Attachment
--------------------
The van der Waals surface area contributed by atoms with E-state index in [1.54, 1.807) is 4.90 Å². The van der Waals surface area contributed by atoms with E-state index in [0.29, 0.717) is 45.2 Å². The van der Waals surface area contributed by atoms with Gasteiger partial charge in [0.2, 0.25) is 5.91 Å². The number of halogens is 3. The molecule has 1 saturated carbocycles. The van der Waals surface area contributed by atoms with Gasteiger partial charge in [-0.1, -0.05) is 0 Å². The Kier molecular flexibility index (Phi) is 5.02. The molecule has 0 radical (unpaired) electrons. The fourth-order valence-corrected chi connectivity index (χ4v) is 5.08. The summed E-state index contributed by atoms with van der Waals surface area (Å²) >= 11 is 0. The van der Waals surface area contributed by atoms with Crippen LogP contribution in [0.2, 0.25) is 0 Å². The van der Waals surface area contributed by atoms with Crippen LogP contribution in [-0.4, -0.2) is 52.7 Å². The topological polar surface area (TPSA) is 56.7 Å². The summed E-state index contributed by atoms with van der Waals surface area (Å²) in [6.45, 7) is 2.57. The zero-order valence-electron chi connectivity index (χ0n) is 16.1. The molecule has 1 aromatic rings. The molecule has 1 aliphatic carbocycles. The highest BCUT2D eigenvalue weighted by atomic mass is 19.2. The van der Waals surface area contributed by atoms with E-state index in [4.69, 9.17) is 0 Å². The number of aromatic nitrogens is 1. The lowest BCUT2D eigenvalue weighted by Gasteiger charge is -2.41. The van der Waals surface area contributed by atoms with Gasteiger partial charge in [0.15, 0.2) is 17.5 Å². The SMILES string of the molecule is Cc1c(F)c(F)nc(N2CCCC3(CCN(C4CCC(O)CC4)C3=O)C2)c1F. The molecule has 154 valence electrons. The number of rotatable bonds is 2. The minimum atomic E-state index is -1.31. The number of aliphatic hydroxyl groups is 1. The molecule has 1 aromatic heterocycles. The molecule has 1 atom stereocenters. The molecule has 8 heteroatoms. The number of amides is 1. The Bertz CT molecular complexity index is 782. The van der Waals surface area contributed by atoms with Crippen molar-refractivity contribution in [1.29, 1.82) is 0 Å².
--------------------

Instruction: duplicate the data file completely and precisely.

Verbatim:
The van der Waals surface area contributed by atoms with E-state index in [1.54, 1.807) is 4.90 Å². The van der Waals surface area contributed by atoms with E-state index in [0.29, 0.717) is 45.2 Å². The van der Waals surface area contributed by atoms with Gasteiger partial charge in [0.2, 0.25) is 5.91 Å². The number of halogens is 3. The molecule has 1 saturated carbocycles. The van der Waals surface area contributed by atoms with Gasteiger partial charge in [-0.1, -0.05) is 0 Å². The Kier molecular flexibility index (Phi) is 5.02. The molecule has 0 radical (unpaired) electrons. The fourth-order valence-corrected chi connectivity index (χ4v) is 5.08. The summed E-state index contributed by atoms with van der Waals surface area (Å²) >= 11 is 0. The van der Waals surface area contributed by atoms with Crippen LogP contribution in [0.2, 0.25) is 0 Å². The van der Waals surface area contributed by atoms with Crippen LogP contribution in [-0.4, -0.2) is 52.7 Å². The topological polar surface area (TPSA) is 56.7 Å². The summed E-state index contributed by atoms with van der Waals surface area (Å²) in [6.45, 7) is 2.57. The zero-order valence-electron chi connectivity index (χ0n) is 16.1. The molecule has 1 aromatic rings. The molecule has 1 aliphatic carbocycles. The highest BCUT2D eigenvalue weighted by atomic mass is 19.2. The van der Waals surface area contributed by atoms with E-state index in [4.69, 9.17) is 0 Å². The number of aromatic nitrogens is 1. The lowest BCUT2D eigenvalue weighted by Gasteiger charge is -2.41. The van der Waals surface area contributed by atoms with Gasteiger partial charge in [0.15, 0.2) is 17.5 Å². The SMILES string of the molecule is Cc1c(F)c(F)nc(N2CCCC3(CCN(C4CCC(O)CC4)C3=O)C2)c1F. The molecule has 154 valence electrons. The number of rotatable bonds is 2. The minimum atomic E-state index is -1.31. The number of aliphatic hydroxyl groups is 1. The molecule has 1 aromatic heterocycles. The molecule has 1 atom stereocenters. The molecule has 8 heteroatoms. The number of amides is 1. The Bertz CT molecular complexity index is 782. The van der Waals surface area contributed by atoms with Crippen molar-refractivity contribution in [1.29, 1.82) is 0 Å².